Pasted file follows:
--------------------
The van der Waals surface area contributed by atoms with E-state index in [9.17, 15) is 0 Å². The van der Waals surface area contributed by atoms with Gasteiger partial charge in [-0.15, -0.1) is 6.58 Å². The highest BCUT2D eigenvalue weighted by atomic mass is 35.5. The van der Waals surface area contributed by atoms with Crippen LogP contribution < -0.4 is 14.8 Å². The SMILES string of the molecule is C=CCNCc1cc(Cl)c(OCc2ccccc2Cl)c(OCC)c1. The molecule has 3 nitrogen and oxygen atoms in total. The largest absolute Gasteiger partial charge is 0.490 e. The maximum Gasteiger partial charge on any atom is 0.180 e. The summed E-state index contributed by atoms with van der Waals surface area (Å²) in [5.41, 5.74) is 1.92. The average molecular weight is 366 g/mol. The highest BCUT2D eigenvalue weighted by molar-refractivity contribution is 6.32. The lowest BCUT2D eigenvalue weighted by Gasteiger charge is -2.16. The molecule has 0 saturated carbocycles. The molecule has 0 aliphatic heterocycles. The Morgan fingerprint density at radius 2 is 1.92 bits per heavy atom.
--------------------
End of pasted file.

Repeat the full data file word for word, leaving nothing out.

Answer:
The van der Waals surface area contributed by atoms with E-state index in [9.17, 15) is 0 Å². The van der Waals surface area contributed by atoms with Gasteiger partial charge in [-0.15, -0.1) is 6.58 Å². The highest BCUT2D eigenvalue weighted by atomic mass is 35.5. The van der Waals surface area contributed by atoms with Crippen LogP contribution < -0.4 is 14.8 Å². The SMILES string of the molecule is C=CCNCc1cc(Cl)c(OCc2ccccc2Cl)c(OCC)c1. The molecule has 3 nitrogen and oxygen atoms in total. The largest absolute Gasteiger partial charge is 0.490 e. The maximum Gasteiger partial charge on any atom is 0.180 e. The summed E-state index contributed by atoms with van der Waals surface area (Å²) in [5.41, 5.74) is 1.92. The average molecular weight is 366 g/mol. The highest BCUT2D eigenvalue weighted by molar-refractivity contribution is 6.32. The lowest BCUT2D eigenvalue weighted by Gasteiger charge is -2.16. The molecule has 0 saturated carbocycles. The molecule has 0 aliphatic heterocycles. The Morgan fingerprint density at radius 2 is 1.92 bits per heavy atom.